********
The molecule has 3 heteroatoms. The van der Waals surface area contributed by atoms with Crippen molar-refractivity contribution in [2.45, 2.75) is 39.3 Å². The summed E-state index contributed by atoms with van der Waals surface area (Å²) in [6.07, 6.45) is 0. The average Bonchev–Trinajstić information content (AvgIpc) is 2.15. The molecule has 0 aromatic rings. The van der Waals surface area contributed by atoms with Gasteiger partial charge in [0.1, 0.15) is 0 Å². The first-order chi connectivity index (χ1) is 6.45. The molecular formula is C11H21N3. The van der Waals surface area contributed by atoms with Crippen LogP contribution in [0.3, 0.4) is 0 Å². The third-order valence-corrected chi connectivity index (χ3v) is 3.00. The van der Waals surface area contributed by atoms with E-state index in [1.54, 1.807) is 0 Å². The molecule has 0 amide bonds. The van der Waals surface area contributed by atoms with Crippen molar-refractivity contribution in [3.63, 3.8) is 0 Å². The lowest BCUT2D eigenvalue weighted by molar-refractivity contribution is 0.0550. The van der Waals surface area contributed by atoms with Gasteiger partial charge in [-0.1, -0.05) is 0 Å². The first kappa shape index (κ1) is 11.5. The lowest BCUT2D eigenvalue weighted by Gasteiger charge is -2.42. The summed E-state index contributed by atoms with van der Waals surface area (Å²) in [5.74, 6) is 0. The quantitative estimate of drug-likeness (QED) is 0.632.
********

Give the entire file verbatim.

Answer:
The molecule has 3 heteroatoms. The van der Waals surface area contributed by atoms with Crippen molar-refractivity contribution in [2.45, 2.75) is 39.3 Å². The summed E-state index contributed by atoms with van der Waals surface area (Å²) in [6.07, 6.45) is 0. The average Bonchev–Trinajstić information content (AvgIpc) is 2.15. The molecule has 0 aromatic rings. The van der Waals surface area contributed by atoms with Gasteiger partial charge in [0.1, 0.15) is 0 Å². The first-order chi connectivity index (χ1) is 6.45. The molecular formula is C11H21N3. The van der Waals surface area contributed by atoms with Crippen LogP contribution in [0.3, 0.4) is 0 Å². The third-order valence-corrected chi connectivity index (χ3v) is 3.00. The van der Waals surface area contributed by atoms with E-state index in [1.54, 1.807) is 0 Å². The molecule has 0 amide bonds. The van der Waals surface area contributed by atoms with Crippen molar-refractivity contribution in [3.63, 3.8) is 0 Å². The lowest BCUT2D eigenvalue weighted by molar-refractivity contribution is 0.0550. The van der Waals surface area contributed by atoms with Gasteiger partial charge in [-0.1, -0.05) is 0 Å². The first kappa shape index (κ1) is 11.5. The lowest BCUT2D eigenvalue weighted by Gasteiger charge is -2.42. The summed E-state index contributed by atoms with van der Waals surface area (Å²) in [5.74, 6) is 0. The quantitative estimate of drug-likeness (QED) is 0.632.